the order property of addition.
Bowling Alley Subtraction
 Fill the 2liter soda
bottles about half full of water. Set them up
on the floor in a triangle bowling pin formation. Mark off a line
with tape about 6 feet away.
 Students take turns rolling the kick ball
to knock down the pins.
After each turn, students must write down the subtraction
sentence on their record sheet and set the pins back up for the
next person.
This game is also fun as a class competition. You can divide the
class into teams and have several lanes going at one time. The
winning team is the one who knocks down the most pins overall.
A math journal may be used in place of the Subtraction
Bowling Alley worksheet.
Elevator Addition and Subtraction
Each player starts on the first floor.
 Players take turns spinning both Elevator
Spinners and moving
their game piece accordingly up and down the Elevator
Game Board.
 If a player spins a move that may not be taken, s/he must
spin
again.
 The first player to make it to the top floor and back down to the
bottom floor wins.
Players write addition and subtraction sentences for each
turn in
their math journals.
Catching Fireflies
Addition or subtraction may be the focus of this activity,
depending on the students’ needs. The teacher or adult helper
reads Ten Flashing Fireflies aloud.
 As the story is read, students use the
jars and beads (fireflies) to
represent what is taking place in the story.
 After each page in the story,
the teacher or adult helper stops
and has the students write the addition or subtraction sentence
that was just modeled using the beads and cups.
Chart paper, math journals, or white boards may be used to record
the addition or subtraction sentences.
Attachments
Extensions:
 Many of these activities are
easy to integrate into writing
activities. Students could write about the activities, make
predictions, and write about the outcomes. Even though these
activities are all addition and subtraction based, it is easy to take
the same concept and adapt it to time, money, measurement, etc.
 These activities
are also great for early finishers, transition time,
and even whole class activities.
 The activities in this lesson are written
in a way that all students
should be able to participate and receive the educational benefit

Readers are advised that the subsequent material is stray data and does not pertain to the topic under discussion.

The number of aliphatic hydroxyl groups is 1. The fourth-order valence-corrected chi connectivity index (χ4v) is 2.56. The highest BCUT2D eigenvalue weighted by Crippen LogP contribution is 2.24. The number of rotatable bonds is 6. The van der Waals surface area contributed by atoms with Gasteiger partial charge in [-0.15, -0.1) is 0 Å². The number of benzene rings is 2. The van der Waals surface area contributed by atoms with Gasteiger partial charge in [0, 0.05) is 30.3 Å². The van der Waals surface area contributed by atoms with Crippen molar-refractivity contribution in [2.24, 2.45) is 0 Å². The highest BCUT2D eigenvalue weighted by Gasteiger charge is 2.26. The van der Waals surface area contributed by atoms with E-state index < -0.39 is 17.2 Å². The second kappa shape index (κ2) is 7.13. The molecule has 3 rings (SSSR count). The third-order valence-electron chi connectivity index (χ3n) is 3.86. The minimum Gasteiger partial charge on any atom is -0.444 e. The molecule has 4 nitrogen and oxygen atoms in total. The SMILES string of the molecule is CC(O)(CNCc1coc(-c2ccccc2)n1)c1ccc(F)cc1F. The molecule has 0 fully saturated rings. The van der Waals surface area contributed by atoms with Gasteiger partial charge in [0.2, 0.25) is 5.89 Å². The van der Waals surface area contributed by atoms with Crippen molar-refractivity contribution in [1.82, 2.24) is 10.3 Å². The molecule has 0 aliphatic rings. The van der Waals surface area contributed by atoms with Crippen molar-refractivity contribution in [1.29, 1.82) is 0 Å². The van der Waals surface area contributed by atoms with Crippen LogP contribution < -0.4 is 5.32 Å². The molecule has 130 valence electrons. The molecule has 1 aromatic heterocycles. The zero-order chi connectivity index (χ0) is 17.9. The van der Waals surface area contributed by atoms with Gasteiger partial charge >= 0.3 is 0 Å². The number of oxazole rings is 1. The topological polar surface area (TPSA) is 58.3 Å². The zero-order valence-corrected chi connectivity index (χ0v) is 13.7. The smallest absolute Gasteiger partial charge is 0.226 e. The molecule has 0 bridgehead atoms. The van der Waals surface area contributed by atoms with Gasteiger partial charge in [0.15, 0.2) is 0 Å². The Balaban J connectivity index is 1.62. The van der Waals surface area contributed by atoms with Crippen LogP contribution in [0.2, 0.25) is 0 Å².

from doing so. These activities will reach a variety of learning
styles and can be easily adapted for students with special needs.
 Each activity
in this lesson is different and will require unique
accommodations for children with special needs or ELL students.
Here are a few suggestions:
 Assign peer partners to students who need extra
help.
 For activities that already require partners, an additional
student could be added to groups to help and assist in any
way.
 Worksheets may be enlarged for students who have difficulty
seeing well.
 Students who have difficulty writing may give their answers
orally.
 Pictures may be added to worksheets to help illustrate the
meaning for ELL students.
 Special needs students may need fewer problems.
Family Connections
All of these activities would
be excellent homework assignments
for students to do with their families. Copy the description of the
activity and send it home with the students along with any
necessary supplies. This is a fun way to involve family members
in math education.
Assessment Plan:
 Assessments vary with each activity. The majority of
the
activities require students to record their findings or thoughts in
journals. Reviewing students’ journal entries is an effective
assessment strategy.
 Some of the activities also will have a final outcome
or project.
This is also a main source of assessment, as student understanding
affects the outcome of the final result or project.
 Some of the activities
also have worksheets that students
complete while working on the activity. These worksheets are
also excellent sources of assessment.
 Observing student behavior and dialogue
throughout the activities
is an effective informal assessment for teachers.
Bibliography:
Research Basis
Stahl, R.J. (1994). The Essential Elements of Cooperative Learning in the
Classroom. ERIC
Digest, ED370881.
This article supports cooperative learning and gives 14 essential
elements for a successful cooperative learning framework. Teachers
report academic gains when cooperative learning is implemented.
Marzano, R.J., Pickering, D.J., Pollock, J.E. (2001). Classroom
Instruction That Works.
This book supports many different teaching methods that are
successful in today’s classroom. Cooperative Learning, hands on
activities, and multiple intelligences are among the things covered in this
book.
Author: Utah LessonPlans
Created Date : Sep 07 2005 13:49 PM